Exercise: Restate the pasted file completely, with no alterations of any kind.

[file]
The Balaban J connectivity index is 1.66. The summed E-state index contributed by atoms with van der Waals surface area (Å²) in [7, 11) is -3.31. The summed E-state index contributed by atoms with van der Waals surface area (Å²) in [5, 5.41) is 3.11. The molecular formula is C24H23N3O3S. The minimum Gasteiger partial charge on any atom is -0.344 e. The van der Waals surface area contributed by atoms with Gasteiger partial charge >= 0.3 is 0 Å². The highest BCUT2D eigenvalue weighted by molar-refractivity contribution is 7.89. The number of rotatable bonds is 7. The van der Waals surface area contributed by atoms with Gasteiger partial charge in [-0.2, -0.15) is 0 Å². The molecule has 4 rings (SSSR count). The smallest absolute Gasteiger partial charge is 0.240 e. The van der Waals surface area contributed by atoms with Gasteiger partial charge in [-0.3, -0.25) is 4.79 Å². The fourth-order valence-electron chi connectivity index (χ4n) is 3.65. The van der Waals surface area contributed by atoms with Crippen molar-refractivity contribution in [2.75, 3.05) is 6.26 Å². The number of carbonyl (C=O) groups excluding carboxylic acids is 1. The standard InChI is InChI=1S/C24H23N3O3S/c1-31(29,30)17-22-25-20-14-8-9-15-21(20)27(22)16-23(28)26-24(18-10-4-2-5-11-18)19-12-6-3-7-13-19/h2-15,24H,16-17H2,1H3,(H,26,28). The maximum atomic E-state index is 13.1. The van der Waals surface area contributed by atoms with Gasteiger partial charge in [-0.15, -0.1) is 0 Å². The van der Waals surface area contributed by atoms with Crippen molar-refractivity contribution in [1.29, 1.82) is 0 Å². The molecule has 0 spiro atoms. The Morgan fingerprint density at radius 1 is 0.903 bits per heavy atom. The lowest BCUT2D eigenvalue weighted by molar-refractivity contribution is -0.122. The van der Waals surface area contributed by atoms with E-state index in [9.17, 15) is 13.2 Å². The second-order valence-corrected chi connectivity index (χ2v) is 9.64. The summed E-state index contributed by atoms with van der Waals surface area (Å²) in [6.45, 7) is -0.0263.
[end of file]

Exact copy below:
The Balaban J connectivity index is 1.66. The summed E-state index contributed by atoms with van der Waals surface area (Å²) in [7, 11) is -3.31. The summed E-state index contributed by atoms with van der Waals surface area (Å²) in [5, 5.41) is 3.11. The molecular formula is C24H23N3O3S. The minimum Gasteiger partial charge on any atom is -0.344 e. The van der Waals surface area contributed by atoms with Gasteiger partial charge >= 0.3 is 0 Å². The highest BCUT2D eigenvalue weighted by molar-refractivity contribution is 7.89. The number of rotatable bonds is 7. The van der Waals surface area contributed by atoms with Gasteiger partial charge in [-0.2, -0.15) is 0 Å². The molecule has 4 rings (SSSR count). The smallest absolute Gasteiger partial charge is 0.240 e. The van der Waals surface area contributed by atoms with Gasteiger partial charge in [-0.3, -0.25) is 4.79 Å². The fourth-order valence-electron chi connectivity index (χ4n) is 3.65. The van der Waals surface area contributed by atoms with Crippen molar-refractivity contribution in [2.75, 3.05) is 6.26 Å². The number of carbonyl (C=O) groups excluding carboxylic acids is 1. The standard InChI is InChI=1S/C24H23N3O3S/c1-31(29,30)17-22-25-20-14-8-9-15-21(20)27(22)16-23(28)26-24(18-10-4-2-5-11-18)19-12-6-3-7-13-19/h2-15,24H,16-17H2,1H3,(H,26,28). The maximum atomic E-state index is 13.1. The van der Waals surface area contributed by atoms with Gasteiger partial charge in [-0.15, -0.1) is 0 Å². The van der Waals surface area contributed by atoms with Crippen molar-refractivity contribution in [1.29, 1.82) is 0 Å². The molecule has 0 spiro atoms. The Morgan fingerprint density at radius 1 is 0.903 bits per heavy atom. The lowest BCUT2D eigenvalue weighted by molar-refractivity contribution is -0.122. The van der Waals surface area contributed by atoms with E-state index in [9.17, 15) is 13.2 Å². The second-order valence-corrected chi connectivity index (χ2v) is 9.64. The summed E-state index contributed by atoms with van der Waals surface area (Å²) in [6.45, 7) is -0.0263.